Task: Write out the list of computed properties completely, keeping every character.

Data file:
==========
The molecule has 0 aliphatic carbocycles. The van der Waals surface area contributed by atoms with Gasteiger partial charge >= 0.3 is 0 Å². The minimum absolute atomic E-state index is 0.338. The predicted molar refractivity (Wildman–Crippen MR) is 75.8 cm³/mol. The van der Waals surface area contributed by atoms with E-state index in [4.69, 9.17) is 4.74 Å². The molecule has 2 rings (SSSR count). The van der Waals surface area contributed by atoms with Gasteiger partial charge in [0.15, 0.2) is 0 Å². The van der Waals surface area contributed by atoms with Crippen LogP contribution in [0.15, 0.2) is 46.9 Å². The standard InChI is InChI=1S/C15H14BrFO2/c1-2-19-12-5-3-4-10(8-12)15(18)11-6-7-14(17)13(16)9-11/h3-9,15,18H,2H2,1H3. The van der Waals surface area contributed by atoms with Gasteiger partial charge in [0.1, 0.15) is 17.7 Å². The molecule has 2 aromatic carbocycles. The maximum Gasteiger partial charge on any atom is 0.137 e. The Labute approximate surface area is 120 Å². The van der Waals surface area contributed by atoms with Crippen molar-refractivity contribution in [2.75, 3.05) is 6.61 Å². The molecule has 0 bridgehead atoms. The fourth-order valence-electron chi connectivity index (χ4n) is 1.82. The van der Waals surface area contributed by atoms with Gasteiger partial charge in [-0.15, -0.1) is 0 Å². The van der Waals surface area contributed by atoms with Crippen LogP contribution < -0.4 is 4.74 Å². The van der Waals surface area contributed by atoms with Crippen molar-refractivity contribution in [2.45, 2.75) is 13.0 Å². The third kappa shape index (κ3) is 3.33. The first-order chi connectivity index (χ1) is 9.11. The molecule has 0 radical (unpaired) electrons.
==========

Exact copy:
The molecule has 0 aliphatic carbocycles. The van der Waals surface area contributed by atoms with Gasteiger partial charge >= 0.3 is 0 Å². The minimum absolute atomic E-state index is 0.338. The predicted molar refractivity (Wildman–Crippen MR) is 75.8 cm³/mol. The van der Waals surface area contributed by atoms with E-state index in [4.69, 9.17) is 4.74 Å². The molecule has 2 rings (SSSR count). The van der Waals surface area contributed by atoms with Gasteiger partial charge in [0.15, 0.2) is 0 Å². The van der Waals surface area contributed by atoms with Crippen LogP contribution in [0.15, 0.2) is 46.9 Å². The standard InChI is InChI=1S/C15H14BrFO2/c1-2-19-12-5-3-4-10(8-12)15(18)11-6-7-14(17)13(16)9-11/h3-9,15,18H,2H2,1H3. The van der Waals surface area contributed by atoms with Gasteiger partial charge in [0.1, 0.15) is 17.7 Å². The molecule has 2 aromatic carbocycles. The maximum Gasteiger partial charge on any atom is 0.137 e. The Labute approximate surface area is 120 Å². The van der Waals surface area contributed by atoms with Crippen molar-refractivity contribution in [2.75, 3.05) is 6.61 Å². The molecule has 0 bridgehead atoms. The fourth-order valence-electron chi connectivity index (χ4n) is 1.82. The van der Waals surface area contributed by atoms with Gasteiger partial charge in [-0.15, -0.1) is 0 Å². The van der Waals surface area contributed by atoms with Crippen LogP contribution < -0.4 is 4.74 Å². The van der Waals surface area contributed by atoms with Crippen molar-refractivity contribution in [2.45, 2.75) is 13.0 Å². The third kappa shape index (κ3) is 3.33. The first-order chi connectivity index (χ1) is 9.11. The molecule has 0 radical (unpaired) electrons.